When to save an outdoor cat and when to let it be

I lived in San Diego for almost 10 years. For much of that time, I lived in the most amazing apartment overlooking Moonlight State Beach in Encinitas. The ocean views were spectacular. The community was very laid back and friendly. It was like a dream.

One of my best friends, Suzi, lived right across the street in a townhouse that sat atop a bluff overlooking the beach below. We spent a lot of time watching sunsets on the bluff together. Oftentimes, after the sunset, we’d walk up the street to Pacific Coast Highway to our favorite Mexican restaurant to have dinner and the best margaritas on earth.

Then we’d stumble home and pinch ourselves to remind us that we weren’t actually in a dream. Life was really good.

Anyhoo, one night we were walking back from dinner, we passed an empty lot where construction was about to start on a new home. In the darkness, we could spot something moving from the middle of the lot toward us.

Suzi, ever the drama queen, freaked out a little because she thought it was a skunk. As it came closer though, we heard it meowing. She trotted right up to us and started leaning up against our legs and asking for pets. She was so docile and friendly. She wasn’t wearing a collar though, so I wasn’t sure if she was a cat community cat, or if she wandered away from her home.

I picked her up and quickly realized she was declawed. This meant she must be a stray from someone’s home and not an outdoor cat. The outdoors was definitely not the place for a declawed cat. She would have no way of warding off predators, so I brought her home with me.

Throughout the next 1 ½ weeks, I put signs all around the neighborhood with her photo. I called the local shelters and let them know where I found her and would keep her until her owners turned up. I even placed a Craigslist ad. This was before Nextdoor, Facebook and Twitter were a thing.

Despite all my efforts, the owner never turned up. I would have kept her myself because she was so sweet, but my cat Bailey made it very clear in the beginning that he could not, would not share his living space with another feline. Not ever. Stop asking, you moron!

Fortunately, a friend and coworker, Joe, decided to adopt her. He named her Bella — and they lived happily together for many many years.

In this case, it was actually pretty easy to tell that Bella had belonged to someone because she was so well socialized, had a beautiful coat, and cats cannot declaw themselves. Also, side note, don’t declaw your cats. It’s dumb.

Under normal circumstances, I would have left Bella right where we found her because she’d have a much better chance of finding her way home on her own. But because she was declawed, I took her in because she was basically defenseless without her claws; and it wasn’t safe for her to be outside in the first place.

So when do you take in a stray cat versus leaving them to find their own way back home?

Finding a cat outdoors is more common than you might think. It’s estimated that there are between 30 million and 80 million outdoor community cats and between 75 million and 95 million pet cats in the United States.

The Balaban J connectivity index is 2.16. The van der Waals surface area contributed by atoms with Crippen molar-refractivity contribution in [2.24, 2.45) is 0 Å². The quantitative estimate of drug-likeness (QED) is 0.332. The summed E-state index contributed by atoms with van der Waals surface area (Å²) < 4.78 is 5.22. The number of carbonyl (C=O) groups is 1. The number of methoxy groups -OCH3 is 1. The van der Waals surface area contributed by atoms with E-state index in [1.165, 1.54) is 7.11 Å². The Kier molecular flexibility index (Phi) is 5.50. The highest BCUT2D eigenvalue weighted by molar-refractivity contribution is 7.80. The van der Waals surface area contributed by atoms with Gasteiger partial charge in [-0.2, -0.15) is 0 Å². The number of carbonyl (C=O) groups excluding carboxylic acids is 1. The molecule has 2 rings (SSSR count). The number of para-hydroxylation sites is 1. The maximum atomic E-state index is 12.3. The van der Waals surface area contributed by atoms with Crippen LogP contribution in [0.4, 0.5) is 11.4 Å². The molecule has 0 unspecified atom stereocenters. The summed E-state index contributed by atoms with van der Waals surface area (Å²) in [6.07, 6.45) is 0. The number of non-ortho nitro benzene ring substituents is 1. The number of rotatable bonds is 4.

Community cats live in close proximity to people but do not typically live as pets inside homes, so they may be fearful of human interaction. Pet cats may live a strictly indoor life or spend some portion of time outdoors.

If you have found a cat that seems friendly, this cat is likely an indoor/outdoor house pet and is not lost. The cat will most likely return home on its own. If you are worried about the cat’s safety, bring the cat indoors, and try to locate the owner. Talk to your neighbors, make a flier, and post on neighborhood social media groups.

If you see a cat in your neighborhood that runs away when you approach or freezes with a tense, crouched body, flat ears, and/or dilated pupils, this cat is likely an outdoor community cat, a cat that has had limited interaction with people and cannot be adopted as an indoor pet.

The best way for people in the neighborhood to care for community cats is by getting them spayed/neutered, vaccinated, putting out food and taking them to the vet if they are sick or injured. This is a process known as Trap-Neuter-Return-Monitor (TNRM). If you find a cat who has one of its ears tipped (surgically removing a small portion of the ear), that is a signal the cat has already been vaccinated, spayed/neutered and is being monitored by someone or multiple people in your neighborhood.

Cats that are healthy typically appear well groomed and physically fit or chubby. These are the cats you generally want to leave be. They have a much better chance of finding home without the help of humans.

If the cat appears unkempt, underweight or is visibly injured or sick, they likely need medical assistance. That would be the time to take the cat to your veterinarian or call us at Pasadena Humane.

In my neighborhood now, there are two community cats I see on a fairly regular basis. I always check to make sure they appear to be healthy and free from injuries. These two seem comfortable with humans nearby but not comfortable enough to approach. They’re healthy, though, and appear pretty well fed. So I don’t bother them. They seem to appreciate it.

If you’re someone who allows your cat to be indoors and outdoors, do me a favor. Make sure they always are wearing identification around their neck and are microchipped.

The collar signals to people in your neighborhood that the cat belongs to someone. Without that, someone might assume the cat is lost and will take it to a shelter like ours. If that happens, the chances of you being reunited go way down. Clear, visible Identification is key for cats.

Oh, and one more thing: Don’t declaw your cats. It’s dumb.